The Singing Rock & Other Brand-New Fairy Tales by Nathaniel Lachenmeyer, illustrated by Simini Blocker, 112 pp, RL 3

The Singing Rock 
& Other Brand New Fairy Tales
illustrated by Simini Blocker
Review Copy from First Second Books
The Singing Rock & Other Brand-New Fairy Tales pulls of the amazing feat of being new but feeling old, both in the stories and the illustrations. Lachenmeyer's four fantastic tales all feature themes of persistence, with lots of humor along the way. Blocker's illustrations are painterly and saturated in colors, her characters filled with energy and humor, capturing a classic fairy tale realm that, refreshingly, is not typically Eurocentric. Hop Hop Wish finds an unwitting frog freeing a genie from a lamp then desperately wishing to be free of the genie. In the titular story, a very disagreeable witch who hated many things, but hated music the most, doesn't hesitate to turn villagers into cows just for whistling. When a traveling minstrel "whose heart's desire was to make the world a better place through song," arrives in town, he gives the cranky witch a workout, finding a way to sing no matter what she turns him into. Turning him into a rock does not get the witch what she wanted, but the minstrel does have his dearest wish come true when he, as a singing rock, becomes an attraction for villagers from near and far, "strangers traveled from all over the world just to sing along with him." In a nice twist, the final panel finds the witch singing a little tune a she sweeps up her cottage.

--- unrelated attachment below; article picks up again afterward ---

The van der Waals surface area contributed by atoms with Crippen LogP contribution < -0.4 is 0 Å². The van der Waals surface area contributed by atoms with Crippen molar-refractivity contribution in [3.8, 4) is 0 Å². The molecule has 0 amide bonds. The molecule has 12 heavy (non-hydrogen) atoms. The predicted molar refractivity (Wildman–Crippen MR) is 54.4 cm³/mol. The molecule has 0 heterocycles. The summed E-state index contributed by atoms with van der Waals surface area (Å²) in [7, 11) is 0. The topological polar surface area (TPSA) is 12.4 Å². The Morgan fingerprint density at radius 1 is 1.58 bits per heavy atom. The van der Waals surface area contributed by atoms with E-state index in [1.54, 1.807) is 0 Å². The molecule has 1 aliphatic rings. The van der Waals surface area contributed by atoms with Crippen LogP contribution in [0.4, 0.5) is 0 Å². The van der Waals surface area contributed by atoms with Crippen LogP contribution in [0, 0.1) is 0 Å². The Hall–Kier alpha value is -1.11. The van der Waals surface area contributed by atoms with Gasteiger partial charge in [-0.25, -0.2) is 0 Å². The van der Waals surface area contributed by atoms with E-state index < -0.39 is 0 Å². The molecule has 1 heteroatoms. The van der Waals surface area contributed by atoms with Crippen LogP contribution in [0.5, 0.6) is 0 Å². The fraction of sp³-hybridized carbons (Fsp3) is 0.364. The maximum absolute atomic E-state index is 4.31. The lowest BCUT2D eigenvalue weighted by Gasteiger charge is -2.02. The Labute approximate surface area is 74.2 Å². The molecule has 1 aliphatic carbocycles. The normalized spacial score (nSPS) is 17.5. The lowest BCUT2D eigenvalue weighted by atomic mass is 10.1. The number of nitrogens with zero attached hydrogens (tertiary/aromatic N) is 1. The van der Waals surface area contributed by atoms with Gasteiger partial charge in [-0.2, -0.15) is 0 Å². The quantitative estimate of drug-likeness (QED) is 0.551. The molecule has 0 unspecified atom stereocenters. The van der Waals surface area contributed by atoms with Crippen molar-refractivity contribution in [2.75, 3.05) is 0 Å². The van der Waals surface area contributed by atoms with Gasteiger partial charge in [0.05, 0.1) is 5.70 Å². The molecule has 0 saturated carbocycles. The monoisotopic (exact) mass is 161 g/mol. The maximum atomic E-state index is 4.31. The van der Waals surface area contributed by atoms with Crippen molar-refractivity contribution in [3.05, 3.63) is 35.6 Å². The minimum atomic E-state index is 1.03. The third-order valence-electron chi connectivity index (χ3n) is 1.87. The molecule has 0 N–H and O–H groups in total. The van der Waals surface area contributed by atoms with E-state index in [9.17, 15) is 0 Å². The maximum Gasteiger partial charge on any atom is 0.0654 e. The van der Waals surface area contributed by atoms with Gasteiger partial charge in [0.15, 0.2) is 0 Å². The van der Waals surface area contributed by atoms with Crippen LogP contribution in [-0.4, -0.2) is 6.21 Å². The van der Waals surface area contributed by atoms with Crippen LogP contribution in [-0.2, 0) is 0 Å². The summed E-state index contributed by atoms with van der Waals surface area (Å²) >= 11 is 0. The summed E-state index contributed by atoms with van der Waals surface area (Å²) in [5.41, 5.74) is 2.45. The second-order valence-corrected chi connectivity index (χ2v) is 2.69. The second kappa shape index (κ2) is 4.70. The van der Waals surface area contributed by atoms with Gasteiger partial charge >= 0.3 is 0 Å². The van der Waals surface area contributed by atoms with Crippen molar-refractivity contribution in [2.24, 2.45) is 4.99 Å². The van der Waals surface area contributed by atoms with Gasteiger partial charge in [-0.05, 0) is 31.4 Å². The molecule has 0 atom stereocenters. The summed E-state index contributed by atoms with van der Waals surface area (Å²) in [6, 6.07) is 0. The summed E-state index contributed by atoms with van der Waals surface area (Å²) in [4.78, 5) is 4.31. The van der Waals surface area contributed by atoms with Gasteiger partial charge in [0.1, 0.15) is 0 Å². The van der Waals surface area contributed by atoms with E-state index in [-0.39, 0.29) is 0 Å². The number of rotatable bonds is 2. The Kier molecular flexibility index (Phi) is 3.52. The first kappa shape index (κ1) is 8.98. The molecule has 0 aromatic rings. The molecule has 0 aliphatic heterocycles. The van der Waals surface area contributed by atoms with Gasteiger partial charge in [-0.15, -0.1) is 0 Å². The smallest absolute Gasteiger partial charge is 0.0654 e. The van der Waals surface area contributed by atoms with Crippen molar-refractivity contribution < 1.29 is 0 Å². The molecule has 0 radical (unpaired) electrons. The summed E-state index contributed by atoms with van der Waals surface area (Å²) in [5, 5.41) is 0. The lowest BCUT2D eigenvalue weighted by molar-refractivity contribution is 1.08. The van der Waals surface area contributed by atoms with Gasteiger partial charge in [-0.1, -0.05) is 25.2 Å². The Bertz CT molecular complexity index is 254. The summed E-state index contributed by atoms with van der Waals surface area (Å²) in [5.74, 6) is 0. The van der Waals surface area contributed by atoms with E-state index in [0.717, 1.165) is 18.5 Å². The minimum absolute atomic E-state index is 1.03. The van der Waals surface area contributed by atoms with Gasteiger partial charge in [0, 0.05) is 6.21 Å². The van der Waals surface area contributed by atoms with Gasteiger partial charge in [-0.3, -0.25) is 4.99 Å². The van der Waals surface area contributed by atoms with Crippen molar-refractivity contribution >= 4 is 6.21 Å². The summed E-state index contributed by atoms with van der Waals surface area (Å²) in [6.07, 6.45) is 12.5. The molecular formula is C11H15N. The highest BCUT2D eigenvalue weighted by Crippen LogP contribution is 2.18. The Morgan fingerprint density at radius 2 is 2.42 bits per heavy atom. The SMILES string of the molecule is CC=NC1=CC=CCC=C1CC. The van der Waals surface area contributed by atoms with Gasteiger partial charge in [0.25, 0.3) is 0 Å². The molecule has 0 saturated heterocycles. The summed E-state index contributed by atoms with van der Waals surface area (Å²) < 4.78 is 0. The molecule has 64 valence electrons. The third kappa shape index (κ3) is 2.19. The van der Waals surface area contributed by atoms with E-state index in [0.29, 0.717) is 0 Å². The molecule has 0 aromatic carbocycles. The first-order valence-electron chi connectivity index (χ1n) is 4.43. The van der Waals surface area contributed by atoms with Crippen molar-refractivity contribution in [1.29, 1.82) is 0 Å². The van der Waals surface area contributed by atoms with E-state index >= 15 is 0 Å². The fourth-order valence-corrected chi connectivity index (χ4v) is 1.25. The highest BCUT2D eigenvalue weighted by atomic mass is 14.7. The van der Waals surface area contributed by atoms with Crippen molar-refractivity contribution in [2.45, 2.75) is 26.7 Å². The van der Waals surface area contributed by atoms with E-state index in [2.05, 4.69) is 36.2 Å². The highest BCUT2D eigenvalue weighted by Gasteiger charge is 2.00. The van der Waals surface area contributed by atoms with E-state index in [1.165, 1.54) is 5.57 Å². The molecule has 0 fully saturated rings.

Each story better than the last, the final two are my favorites. The Sorcerer's New Pet finds the world renowned, generous Athesius in a battle of wits with the less talented and very jealous Royal Sorcerer Warthius. Hoping to learn Athesius's spells, Warthius gifts him a parrot, although when  Athesius comments, "Isn't that the tropical bird that can repeat everything people say?" Warthius insists that his gift is an ostrich . . . a pygmy ostrich. Athesius finds very funny ways to mess with Warthius until he gets a surprise of his own. Happily, it is one he can fix! The final story, Ogerish Art, finds Sebastian, a great painter who can bring out the beauty in any subject, meeting his greatest challenge when Rog, the ruler of all Ogredom, offers a chest of gems for a satisfactory portrait. Sebastian thinks he is giving Rog what he wants, but each try sends him to the dungeon and closer to a life sentence. On his fourth and final try, he saves himself when he finds a new perspective.

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